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Baltimore’s Jewish Community Prepares For Passover

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Ron Matz 370x278 Ron Matz
Ron Matz is an Emmy award-winning reporter who joined the Eyewitness...
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BALTIMORE (WJZ) — Baltimore’s Jewish community begins the celebration of Passover Monday evening. The holiday commemorates the emancipation of the Israelites from slavery in ancient Egypt.

Ron Matz reports preparations for the holiday are underway with a tradition that’s been a part of Baltimore for nearly 30 years.

In the shadows of Pimlico Race Course, there are flames and prayers for Passover.

This is the burning of the Chometz, getting rid of all leavened bread before Passover.

Dr. Bert Miller started the community event in 1982. It happens just hours before the Seder.

“I was living in the Glen View Apartments back in 1980. It was the day before Passover and it was time to burn the leavened bread. I noticed an elderly gentleman doing it on his porch. Someone thought there was a fire and the fire department came rushing up and here was just an elderly gentleman trying to burn some bread before Passover. So I realized there had to be a better solution and I organized this in 1982. The first year we had about 200 participants. This year we’re expecting close to 6,000,” said Miller.

This pre-Passover tradition used to take place at the Glen Avenue fire house, but it was moved to Pimlico three years ago.

“We do this from 6:30 to 11:30 a.m. and it’s in partnership with the Department of Public Works, the police department and the Department of Transportation. We would not be able to do this if we didn’t have the partnership of the Maryland Jockey Club. They have been gracious in donating their property to us, as well as having people out here directing traffic and helping us set up. They’re just a great partner,” said Betsy Gardener, mayor’s Jewish Community liaison. “We moved it from the Glen Avenue Fire Station because of the growth of the Jewish community. This way we have it here on the parking lot at Pimlico. People can get in and get out safely. They can bring their children, they can talk with neighbors. This way we are assured they’re safe. It’s a family event.”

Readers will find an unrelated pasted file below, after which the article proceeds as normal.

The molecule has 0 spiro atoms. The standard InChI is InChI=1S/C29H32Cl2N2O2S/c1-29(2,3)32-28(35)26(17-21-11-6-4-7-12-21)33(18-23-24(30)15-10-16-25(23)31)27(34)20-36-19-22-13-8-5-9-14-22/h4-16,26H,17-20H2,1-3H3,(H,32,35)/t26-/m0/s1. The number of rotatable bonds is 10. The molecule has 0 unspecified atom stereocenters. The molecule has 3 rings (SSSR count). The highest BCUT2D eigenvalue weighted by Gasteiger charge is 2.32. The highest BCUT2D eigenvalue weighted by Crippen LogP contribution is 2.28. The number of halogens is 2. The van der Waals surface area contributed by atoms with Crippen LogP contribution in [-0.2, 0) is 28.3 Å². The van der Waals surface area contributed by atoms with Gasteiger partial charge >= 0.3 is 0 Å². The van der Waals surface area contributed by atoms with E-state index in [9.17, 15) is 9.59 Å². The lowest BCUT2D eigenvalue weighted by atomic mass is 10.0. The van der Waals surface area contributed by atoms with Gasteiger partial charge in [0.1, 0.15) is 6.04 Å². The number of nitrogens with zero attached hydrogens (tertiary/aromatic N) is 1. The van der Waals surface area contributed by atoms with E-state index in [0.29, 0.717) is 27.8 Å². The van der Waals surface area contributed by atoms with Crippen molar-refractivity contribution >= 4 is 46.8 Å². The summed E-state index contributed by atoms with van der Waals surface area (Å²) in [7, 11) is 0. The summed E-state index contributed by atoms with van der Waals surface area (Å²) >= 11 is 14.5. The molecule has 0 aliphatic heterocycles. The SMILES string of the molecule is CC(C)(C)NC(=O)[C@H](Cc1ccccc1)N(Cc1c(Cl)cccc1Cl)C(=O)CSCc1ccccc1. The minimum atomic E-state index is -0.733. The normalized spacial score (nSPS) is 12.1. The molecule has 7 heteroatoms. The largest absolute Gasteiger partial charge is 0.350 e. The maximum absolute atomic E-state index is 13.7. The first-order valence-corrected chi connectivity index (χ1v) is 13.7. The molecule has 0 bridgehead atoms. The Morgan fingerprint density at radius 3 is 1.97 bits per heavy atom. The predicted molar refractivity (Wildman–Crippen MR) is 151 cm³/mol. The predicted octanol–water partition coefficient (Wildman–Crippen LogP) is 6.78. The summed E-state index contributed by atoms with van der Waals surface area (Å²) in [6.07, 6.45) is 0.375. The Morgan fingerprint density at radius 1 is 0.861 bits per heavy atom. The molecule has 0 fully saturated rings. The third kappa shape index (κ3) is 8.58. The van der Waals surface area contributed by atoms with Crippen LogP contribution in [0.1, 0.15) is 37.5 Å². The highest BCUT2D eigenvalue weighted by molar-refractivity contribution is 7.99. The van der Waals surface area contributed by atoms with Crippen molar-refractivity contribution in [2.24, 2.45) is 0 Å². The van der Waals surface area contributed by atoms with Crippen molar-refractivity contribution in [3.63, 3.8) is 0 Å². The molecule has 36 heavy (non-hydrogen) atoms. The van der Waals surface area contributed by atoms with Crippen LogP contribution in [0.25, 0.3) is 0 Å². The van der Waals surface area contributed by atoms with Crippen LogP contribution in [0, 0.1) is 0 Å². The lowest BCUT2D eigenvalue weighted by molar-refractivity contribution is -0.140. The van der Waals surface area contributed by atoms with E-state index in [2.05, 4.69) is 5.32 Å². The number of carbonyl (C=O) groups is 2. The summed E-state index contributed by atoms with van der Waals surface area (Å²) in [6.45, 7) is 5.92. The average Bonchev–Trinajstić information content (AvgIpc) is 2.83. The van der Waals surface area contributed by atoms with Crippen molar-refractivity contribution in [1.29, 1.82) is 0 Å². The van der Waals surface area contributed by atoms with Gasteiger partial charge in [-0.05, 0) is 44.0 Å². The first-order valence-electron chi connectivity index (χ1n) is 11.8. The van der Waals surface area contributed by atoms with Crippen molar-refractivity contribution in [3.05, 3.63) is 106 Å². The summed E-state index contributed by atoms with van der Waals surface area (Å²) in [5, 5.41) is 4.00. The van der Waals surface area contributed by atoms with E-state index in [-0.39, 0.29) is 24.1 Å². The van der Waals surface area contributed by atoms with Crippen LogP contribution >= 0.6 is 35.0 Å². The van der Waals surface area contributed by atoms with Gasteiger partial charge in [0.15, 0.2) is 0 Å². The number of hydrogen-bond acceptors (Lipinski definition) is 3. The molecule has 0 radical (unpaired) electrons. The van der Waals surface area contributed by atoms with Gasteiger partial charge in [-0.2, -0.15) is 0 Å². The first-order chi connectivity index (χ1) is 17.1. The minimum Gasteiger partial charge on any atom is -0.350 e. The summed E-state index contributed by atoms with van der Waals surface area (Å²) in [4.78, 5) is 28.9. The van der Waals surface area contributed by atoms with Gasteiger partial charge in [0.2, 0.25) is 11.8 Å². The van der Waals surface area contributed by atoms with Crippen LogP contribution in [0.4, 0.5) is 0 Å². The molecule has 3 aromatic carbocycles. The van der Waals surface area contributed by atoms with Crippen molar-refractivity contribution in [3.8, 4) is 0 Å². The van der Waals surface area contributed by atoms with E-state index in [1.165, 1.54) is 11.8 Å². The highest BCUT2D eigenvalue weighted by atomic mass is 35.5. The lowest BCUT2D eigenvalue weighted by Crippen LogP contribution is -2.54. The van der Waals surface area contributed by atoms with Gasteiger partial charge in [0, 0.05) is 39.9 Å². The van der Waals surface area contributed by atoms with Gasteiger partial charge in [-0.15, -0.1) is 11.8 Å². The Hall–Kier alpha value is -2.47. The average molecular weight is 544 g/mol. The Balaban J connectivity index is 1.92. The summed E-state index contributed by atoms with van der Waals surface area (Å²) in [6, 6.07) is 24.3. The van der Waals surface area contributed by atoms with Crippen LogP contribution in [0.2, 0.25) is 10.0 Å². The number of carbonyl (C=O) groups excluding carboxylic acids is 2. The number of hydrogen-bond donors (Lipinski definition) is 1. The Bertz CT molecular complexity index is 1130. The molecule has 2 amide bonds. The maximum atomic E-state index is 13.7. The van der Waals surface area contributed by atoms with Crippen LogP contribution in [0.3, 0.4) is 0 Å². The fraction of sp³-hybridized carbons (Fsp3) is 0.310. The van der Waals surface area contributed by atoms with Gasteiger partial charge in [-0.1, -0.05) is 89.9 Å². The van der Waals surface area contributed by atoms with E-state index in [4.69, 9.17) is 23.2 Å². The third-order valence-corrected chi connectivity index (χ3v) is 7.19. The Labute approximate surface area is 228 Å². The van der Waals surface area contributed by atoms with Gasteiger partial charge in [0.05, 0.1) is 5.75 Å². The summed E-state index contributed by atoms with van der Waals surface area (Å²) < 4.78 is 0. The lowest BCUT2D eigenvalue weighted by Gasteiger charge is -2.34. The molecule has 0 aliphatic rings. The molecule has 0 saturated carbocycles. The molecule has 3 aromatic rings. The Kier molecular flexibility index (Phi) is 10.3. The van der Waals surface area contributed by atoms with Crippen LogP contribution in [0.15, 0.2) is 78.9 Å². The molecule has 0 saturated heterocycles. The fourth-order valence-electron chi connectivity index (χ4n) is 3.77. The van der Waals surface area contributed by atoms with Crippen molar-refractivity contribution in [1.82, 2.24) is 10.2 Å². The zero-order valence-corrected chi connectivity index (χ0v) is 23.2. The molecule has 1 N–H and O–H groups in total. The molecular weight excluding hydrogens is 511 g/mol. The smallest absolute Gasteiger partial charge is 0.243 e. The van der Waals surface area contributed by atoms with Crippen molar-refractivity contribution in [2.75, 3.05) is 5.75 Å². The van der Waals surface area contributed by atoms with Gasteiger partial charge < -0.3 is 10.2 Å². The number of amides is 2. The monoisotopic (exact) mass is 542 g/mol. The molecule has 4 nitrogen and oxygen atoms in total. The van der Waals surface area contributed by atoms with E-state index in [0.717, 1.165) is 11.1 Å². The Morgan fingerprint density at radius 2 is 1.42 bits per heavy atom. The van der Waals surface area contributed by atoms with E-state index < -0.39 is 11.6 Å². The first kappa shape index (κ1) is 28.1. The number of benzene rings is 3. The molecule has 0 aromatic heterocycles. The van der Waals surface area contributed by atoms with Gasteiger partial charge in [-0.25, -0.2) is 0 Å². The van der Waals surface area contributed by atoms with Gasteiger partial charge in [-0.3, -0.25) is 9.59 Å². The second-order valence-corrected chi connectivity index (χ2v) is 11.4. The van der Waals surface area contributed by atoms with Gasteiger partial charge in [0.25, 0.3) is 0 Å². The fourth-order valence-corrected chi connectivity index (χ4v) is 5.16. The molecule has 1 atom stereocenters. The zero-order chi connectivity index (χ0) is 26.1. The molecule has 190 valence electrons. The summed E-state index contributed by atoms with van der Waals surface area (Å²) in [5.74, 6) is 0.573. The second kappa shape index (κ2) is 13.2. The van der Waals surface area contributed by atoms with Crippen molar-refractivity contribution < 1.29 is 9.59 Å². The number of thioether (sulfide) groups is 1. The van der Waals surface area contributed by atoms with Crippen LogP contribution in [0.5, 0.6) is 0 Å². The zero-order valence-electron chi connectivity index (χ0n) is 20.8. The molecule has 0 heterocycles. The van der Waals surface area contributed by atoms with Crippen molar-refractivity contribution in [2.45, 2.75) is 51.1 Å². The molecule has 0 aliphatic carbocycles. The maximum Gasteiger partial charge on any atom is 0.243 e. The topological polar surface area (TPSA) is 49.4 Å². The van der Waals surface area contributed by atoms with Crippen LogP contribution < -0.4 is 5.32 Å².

“We have to get rid of our leavened before the Passover holiday and we do it traditionally by burning. If some parents aren’t careful and they trust the children to do the burning in the backyard the children can be injured, so this is a tremendous benefit for the community,” said Miller.

A lot of children were among the 3,000 people coming there Monday.

“We converted to Judaism some years ago and this is one of the things that Jews do every year at Pesach. We search for Chometz in our home and clean our home. Afterwards we have a community burning to symbolize some of the things that the Jews have gone through the last year,” said Chanah Denton of Northwest Baltimore.

Passover is a time to remember.

“Passover is probably the oldest religious ritual on the planet. The famous part of Passover is the festive meal which occurs tonight, where the Torah requires us to explain the whole Passover story to our children,” said Miller. “We have the festive meal tonight, the burning of the bread this morning and last night we checked our homes to make sure we had no leavened materials, any leavened bread that we were unaware of. We have to get totally rid of it according to biblical commandments.”

To offset the cost of Monday’s activities, participants were asked to make a $2 donation. Passover lasts for eight days.

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